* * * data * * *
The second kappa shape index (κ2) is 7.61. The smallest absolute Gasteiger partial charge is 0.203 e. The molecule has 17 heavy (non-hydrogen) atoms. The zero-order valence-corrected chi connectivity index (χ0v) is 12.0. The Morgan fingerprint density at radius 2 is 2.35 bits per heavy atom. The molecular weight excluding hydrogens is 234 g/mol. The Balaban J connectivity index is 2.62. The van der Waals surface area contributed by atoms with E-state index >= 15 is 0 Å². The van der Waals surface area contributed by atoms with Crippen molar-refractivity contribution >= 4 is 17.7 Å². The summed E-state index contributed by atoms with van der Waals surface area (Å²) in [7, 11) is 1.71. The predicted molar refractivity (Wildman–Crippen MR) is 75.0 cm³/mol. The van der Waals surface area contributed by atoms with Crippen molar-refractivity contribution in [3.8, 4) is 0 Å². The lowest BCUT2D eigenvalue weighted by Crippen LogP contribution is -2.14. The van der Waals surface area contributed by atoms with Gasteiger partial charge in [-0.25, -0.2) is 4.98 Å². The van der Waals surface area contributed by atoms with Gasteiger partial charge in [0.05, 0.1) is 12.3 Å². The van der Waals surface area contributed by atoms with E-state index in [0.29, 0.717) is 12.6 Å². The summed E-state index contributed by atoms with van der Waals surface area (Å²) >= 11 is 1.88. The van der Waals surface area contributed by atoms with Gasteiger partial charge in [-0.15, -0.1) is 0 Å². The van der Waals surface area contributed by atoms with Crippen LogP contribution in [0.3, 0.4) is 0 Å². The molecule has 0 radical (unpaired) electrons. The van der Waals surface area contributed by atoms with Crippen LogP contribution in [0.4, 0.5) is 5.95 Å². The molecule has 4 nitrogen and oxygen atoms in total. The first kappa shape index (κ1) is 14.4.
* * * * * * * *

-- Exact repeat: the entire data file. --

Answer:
The second kappa shape index (κ2) is 7.61. The smallest absolute Gasteiger partial charge is 0.203 e. The molecule has 17 heavy (non-hydrogen) atoms. The zero-order valence-corrected chi connectivity index (χ0v) is 12.0. The Morgan fingerprint density at radius 2 is 2.35 bits per heavy atom. The molecular weight excluding hydrogens is 234 g/mol. The Balaban J connectivity index is 2.62. The van der Waals surface area contributed by atoms with E-state index >= 15 is 0 Å². The van der Waals surface area contributed by atoms with Crippen molar-refractivity contribution >= 4 is 17.7 Å². The summed E-state index contributed by atoms with van der Waals surface area (Å²) in [7, 11) is 1.71. The predicted molar refractivity (Wildman–Crippen MR) is 75.0 cm³/mol. The van der Waals surface area contributed by atoms with Crippen molar-refractivity contribution in [3.8, 4) is 0 Å². The lowest BCUT2D eigenvalue weighted by Crippen LogP contribution is -2.14. The van der Waals surface area contributed by atoms with Gasteiger partial charge in [-0.25, -0.2) is 4.98 Å². The van der Waals surface area contributed by atoms with Gasteiger partial charge in [0.05, 0.1) is 12.3 Å². The van der Waals surface area contributed by atoms with E-state index in [0.29, 0.717) is 12.6 Å². The summed E-state index contributed by atoms with van der Waals surface area (Å²) >= 11 is 1.88. The van der Waals surface area contributed by atoms with Gasteiger partial charge in [-0.15, -0.1) is 0 Å². The van der Waals surface area contributed by atoms with Crippen LogP contribution in [0.3, 0.4) is 0 Å². The molecule has 0 radical (unpaired) electrons. The van der Waals surface area contributed by atoms with Crippen LogP contribution in [0.4, 0.5) is 5.95 Å². The molecule has 4 nitrogen and oxygen atoms in total. The first kappa shape index (κ1) is 14.4.